Evolutionary motivators: male and female differences in rating facial attractiveness
Authors:Chelsea Cowley, Sylvana Insua-Rieger, Paige Vaughn
- David Hardy, Assistant Professor of Psychology, Loyola Marymount University
- Larry Bernard, Professor of Psychology, Loyola Marymount University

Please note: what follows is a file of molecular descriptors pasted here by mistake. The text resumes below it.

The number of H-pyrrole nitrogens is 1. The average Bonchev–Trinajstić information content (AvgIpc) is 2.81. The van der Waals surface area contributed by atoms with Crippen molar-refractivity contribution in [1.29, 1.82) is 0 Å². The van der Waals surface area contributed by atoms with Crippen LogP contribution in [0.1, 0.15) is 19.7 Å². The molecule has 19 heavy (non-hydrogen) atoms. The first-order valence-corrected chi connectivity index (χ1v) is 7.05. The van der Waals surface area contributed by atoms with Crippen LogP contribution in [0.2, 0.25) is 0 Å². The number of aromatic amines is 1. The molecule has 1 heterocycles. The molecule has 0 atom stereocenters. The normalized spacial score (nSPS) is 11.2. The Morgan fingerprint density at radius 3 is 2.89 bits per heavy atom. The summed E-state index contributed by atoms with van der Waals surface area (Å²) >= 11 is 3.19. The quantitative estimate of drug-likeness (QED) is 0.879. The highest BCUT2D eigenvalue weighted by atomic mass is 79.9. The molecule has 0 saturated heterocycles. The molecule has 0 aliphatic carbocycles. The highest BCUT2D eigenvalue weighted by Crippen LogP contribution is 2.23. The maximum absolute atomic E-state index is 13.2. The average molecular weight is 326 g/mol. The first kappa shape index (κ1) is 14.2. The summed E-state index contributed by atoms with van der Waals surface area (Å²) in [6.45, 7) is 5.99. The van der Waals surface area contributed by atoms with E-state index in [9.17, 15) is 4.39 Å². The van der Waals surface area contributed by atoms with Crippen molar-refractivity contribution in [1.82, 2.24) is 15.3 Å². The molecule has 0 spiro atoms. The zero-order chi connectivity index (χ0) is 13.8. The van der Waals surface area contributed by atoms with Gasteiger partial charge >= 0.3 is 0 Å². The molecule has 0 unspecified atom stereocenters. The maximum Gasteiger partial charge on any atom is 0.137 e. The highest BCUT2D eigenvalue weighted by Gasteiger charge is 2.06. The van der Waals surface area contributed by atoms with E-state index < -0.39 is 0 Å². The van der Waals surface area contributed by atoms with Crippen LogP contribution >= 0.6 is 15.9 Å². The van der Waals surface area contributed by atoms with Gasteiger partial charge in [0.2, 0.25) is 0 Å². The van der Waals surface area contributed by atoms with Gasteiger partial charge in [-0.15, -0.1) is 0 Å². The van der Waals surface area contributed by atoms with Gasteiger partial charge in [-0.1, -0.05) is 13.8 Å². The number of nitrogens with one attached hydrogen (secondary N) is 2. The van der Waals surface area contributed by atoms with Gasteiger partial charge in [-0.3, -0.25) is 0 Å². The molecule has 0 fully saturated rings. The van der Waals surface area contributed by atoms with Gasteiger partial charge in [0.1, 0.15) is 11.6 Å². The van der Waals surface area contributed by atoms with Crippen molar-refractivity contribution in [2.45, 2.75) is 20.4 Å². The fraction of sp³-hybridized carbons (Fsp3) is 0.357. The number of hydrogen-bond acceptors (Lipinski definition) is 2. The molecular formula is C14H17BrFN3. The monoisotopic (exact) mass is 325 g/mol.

Research supports evolutionary factors of motivation (Bernard, 2012). Eight evolutionary motivators (altruism, appearance, commitment, legacy, physical fitness, wealth, social exchange, and mental) were examined in relation to ratings of facial attractiveness. Each motive was independently examined, with motive strength (high/positive and low/negative) and gender as independent variables, and ratings of facial attractiveness as the dependent variable. We conducted eight 2 x 3 mixed-model ANOVAs, one per motivator, where gender was a between-subjects factor and motive strength was a within-subjects factor. In a computer-based task, participants (36 male and 37 female LMU undergraduates) viewed photos of faces of the opposite sex. Participants were asked to rate the attractiveness of 24 faces on a scale of one (“very unattractive”) to ten (“very attractive”). Before each face came on-screen, each participant was primed for one of three experimental conditions by reading a statement: either a low/negative condition (e.g., a statement indicating low physical fitness of the subject of the photo), a high/positive condition (e.g., a statement indicating high physical fitness), or a control condition (“No description available”). Per motive, each photo was presented under all conditions, but each participant saw each photo only once. Results showed main (gender-neutral) effects for five evolutionary motivators (mental, commitment, altruism, social exchange, and legacy), with p values <.01, indicating higher attractiveness ratings in the high motive strength condition. These findings reinforce the general viability of these evolutionary motivators. We found a main effect of gender in the motives altruism (F=23.77, p<.01), social exchange (F=9.58, p<.01), and physical fitness (F=19.70, p<.01). Thus, female participants provided significantly lower attractiveness ratings for these motives than did men, supporting the extent idea that women are more discriminating in mate selection. However, these three motivating factors were irrelevant to women’s perceptions of male attractiveness, as indicated by the lack of significant interactions.